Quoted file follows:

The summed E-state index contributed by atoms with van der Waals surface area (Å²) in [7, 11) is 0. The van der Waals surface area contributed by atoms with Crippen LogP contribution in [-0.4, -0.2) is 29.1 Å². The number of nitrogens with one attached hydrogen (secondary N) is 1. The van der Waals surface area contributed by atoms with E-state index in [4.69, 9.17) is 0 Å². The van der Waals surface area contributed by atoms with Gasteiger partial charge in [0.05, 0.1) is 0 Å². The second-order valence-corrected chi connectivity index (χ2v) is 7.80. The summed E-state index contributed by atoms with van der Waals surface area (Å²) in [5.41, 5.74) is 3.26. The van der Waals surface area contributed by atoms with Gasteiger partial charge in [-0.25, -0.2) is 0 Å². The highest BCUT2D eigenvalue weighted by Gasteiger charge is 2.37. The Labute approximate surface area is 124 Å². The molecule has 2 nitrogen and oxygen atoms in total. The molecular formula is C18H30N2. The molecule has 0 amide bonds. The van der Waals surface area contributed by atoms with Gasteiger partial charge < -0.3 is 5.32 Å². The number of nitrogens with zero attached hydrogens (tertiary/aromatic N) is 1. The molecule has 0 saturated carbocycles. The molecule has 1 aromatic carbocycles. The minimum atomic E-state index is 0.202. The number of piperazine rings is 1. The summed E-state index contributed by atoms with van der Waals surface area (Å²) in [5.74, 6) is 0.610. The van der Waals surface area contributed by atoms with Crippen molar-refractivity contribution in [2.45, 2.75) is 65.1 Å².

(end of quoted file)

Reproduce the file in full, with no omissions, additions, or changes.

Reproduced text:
The summed E-state index contributed by atoms with van der Waals surface area (Å²) in [7, 11) is 0. The van der Waals surface area contributed by atoms with Crippen LogP contribution in [-0.4, -0.2) is 29.1 Å². The number of nitrogens with one attached hydrogen (secondary N) is 1. The van der Waals surface area contributed by atoms with E-state index in [4.69, 9.17) is 0 Å². The van der Waals surface area contributed by atoms with Gasteiger partial charge in [0.05, 0.1) is 0 Å². The second-order valence-corrected chi connectivity index (χ2v) is 7.80. The summed E-state index contributed by atoms with van der Waals surface area (Å²) in [5.41, 5.74) is 3.26. The van der Waals surface area contributed by atoms with Gasteiger partial charge in [-0.25, -0.2) is 0 Å². The highest BCUT2D eigenvalue weighted by Gasteiger charge is 2.37. The Labute approximate surface area is 124 Å². The molecule has 2 nitrogen and oxygen atoms in total. The molecular formula is C18H30N2. The molecule has 0 amide bonds. The van der Waals surface area contributed by atoms with Gasteiger partial charge < -0.3 is 5.32 Å². The number of nitrogens with zero attached hydrogens (tertiary/aromatic N) is 1. The molecule has 0 saturated carbocycles. The molecule has 1 aromatic carbocycles. The minimum atomic E-state index is 0.202. The number of piperazine rings is 1. The summed E-state index contributed by atoms with van der Waals surface area (Å²) in [5.74, 6) is 0.610. The van der Waals surface area contributed by atoms with Crippen molar-refractivity contribution in [2.45, 2.75) is 65.1 Å².